Carter in an interview Tuesday and later in an address to his own forum said Rep. Joe Wilson's "You lie" outburst to President Barack Obama during a speech to Congress last week was an act "based on racism" and rooted in fears a black man is incapable of being president.
I'm up to my neck with disgust every time an argument degenerates when the race, gender, religious, nationality or sexual preference card is played. Carter, who arguably was the worst president since Warren Harding, has some street creds, at least for a white man, on race.
The Plains, Georgia, native whose best childhood friends were black, has an exemplary record of governor of a southern state and president as a champion and empathetic defender of black people in America.
“Racism ... still exists and I think it has bubbled up to the surface because of a belief among many white people, not just in the south but around the country, that African-Americans are not qualified to lead this great country. It’s an abominable circumstance and grieves me and concerns me very deeply,” Carter told NBC News.
Wilson, a South Carolina Republican congressman, was scolded in a House resolution Tuesday 240 to 179. The House held that by shouting "You lie" during the president’s speech, Wilson committed a “breach of decorum and degraded the proceedings of the joint session, to the discredit of the House.”
The rebuke was demanded by the Democratic black caucus because Wilson refused to apologize on the House floor although he did, upon instructions from Republican house leaders, relay his forgiveness to the White House which Obama accepted.
No one knows whether racism harbors in Wilson's mind. Some pundits on the cable networks speculated he had too much to drink before attending the joint congressional speech. Maureen Dowd in her New York Times column Sunday thought but was uncertain whether Wilson's outburst was "You, lie, boy!" Wilson's wife asked him who was the nut who yelled at the president.
"There is not a racist bone in my dad's body," said Alan Wilson, an Iraq veteran who is running for state attorney general. "He doesn't even laugh at distasteful jokes. I won't comment on former President Carter
Michael Steele, the black Republican Party chairman, said:
President Carter is flat out wrong. This isn't about race. It is about policy. This is a pathetic distraction by Democrats to shift attention away from the president's wildly unpopular government-run health care plan that the American people simply oppose.
Injecting race into the debate over critical issues facing American families doesn't create jobs, reform our health care system or reduce the growing deficit. It only divides Americans rather than uniting us to find solutions to challenges facing our nation.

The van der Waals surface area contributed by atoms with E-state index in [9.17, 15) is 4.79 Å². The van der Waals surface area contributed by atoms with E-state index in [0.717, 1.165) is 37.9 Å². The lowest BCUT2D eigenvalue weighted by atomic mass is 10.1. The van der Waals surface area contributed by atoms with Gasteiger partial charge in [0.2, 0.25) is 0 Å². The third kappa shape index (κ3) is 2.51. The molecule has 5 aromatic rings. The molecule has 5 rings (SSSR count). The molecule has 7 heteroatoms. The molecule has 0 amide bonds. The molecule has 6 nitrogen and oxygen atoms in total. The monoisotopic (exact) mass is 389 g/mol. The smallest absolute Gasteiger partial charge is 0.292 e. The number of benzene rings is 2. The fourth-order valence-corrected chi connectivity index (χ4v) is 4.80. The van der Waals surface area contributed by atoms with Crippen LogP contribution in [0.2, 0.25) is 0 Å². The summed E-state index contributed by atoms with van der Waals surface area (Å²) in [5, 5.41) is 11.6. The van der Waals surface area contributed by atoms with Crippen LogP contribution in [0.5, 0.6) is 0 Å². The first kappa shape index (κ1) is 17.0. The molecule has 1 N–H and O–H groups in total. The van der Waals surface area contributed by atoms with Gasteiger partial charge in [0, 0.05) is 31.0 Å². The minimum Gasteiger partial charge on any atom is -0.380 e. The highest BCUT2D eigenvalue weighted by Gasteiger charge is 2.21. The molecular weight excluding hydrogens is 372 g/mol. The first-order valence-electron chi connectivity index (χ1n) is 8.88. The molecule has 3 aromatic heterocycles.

I find this argument to seriously address the health care reform debate by Republicans astonishing. Not a single Republican has voted in favor of any of the bills offered by the Democrats. They contend the Democrats won't accept their ideas despite the fact hundreds of Republican amendments to the proposed legislation have been included in the process leading to the mark ups or floor votes. It's their problem, not the Democrats, they are the minority party.
The race card may or may not be red herring. What is real is the uncivil discourse we see from town hall meetings and marches on Washington, writes Robin Abcarin in the Los Angeles Times. She quotes a University of Washington sociologist the bad discourse began in the 1960s when America's youth challenged the Vietnam War.
The public figures who crossed the line have careers that generally require them to create "false PR personalities," Epstein said. "These were eruptions of true, loathsome feelings after all these years of suppression and having to pretend to be such sweet characters when they are not. What they all were before is as phony as can be. They all just said, 'I can't take it anymore,' and they all fell apart."
Abcarin then interviews Drew Westen, an Emory University psychologist who has studied the effects of unconscious racism in political contests. He said it was no accident that most of these incidents involved blacks and whites.
"I think racial tensions on both sides are pretty high right now," Westen said. "It's on a new level now because it's not conscious or overt. It's bubbling underneath. What might have led to a small reaction or a thought to yourself that something is unfair is now popping out of people's mouths."
And then Westen, a Democratic consultant, takes a swipe at Obama for not taking advantage of Wilson's outburst.
"The president had just said in his speech that he is happy to work with people who want solutions, but 'I will call you out' to those who are getting in the way and being uncivil. And then Joe Wilson calls him a liar to his face in front of the whole nation. He should have said, 'Excuse me, I believe someone just called me a liar. Would you like to stand up?' "
That Obama did not do that, said Westen, "was an object lesson in why the right continues to escalate their incivility."
Let's give credit where credit is due. Three cheers to the Republican attack squads who have framed the national debate to their terms. It is derisive, negative, pocked with lies and distortions and will do Americans no benefit. It is their way of restoring America to its founding freedoms of rising health costs, failing banking institutions, filthy air and wars that have no redeeming outcomes.
A pox on the Democrats for allowing this to happen. Nor will I buy their sanctimonious whining they never called President Bush a liar during his address to a joint congress. They did that and more out of chambers coaxed and fanned by a vicious left wing media blitz.
Come on, America. Can't we all just get along?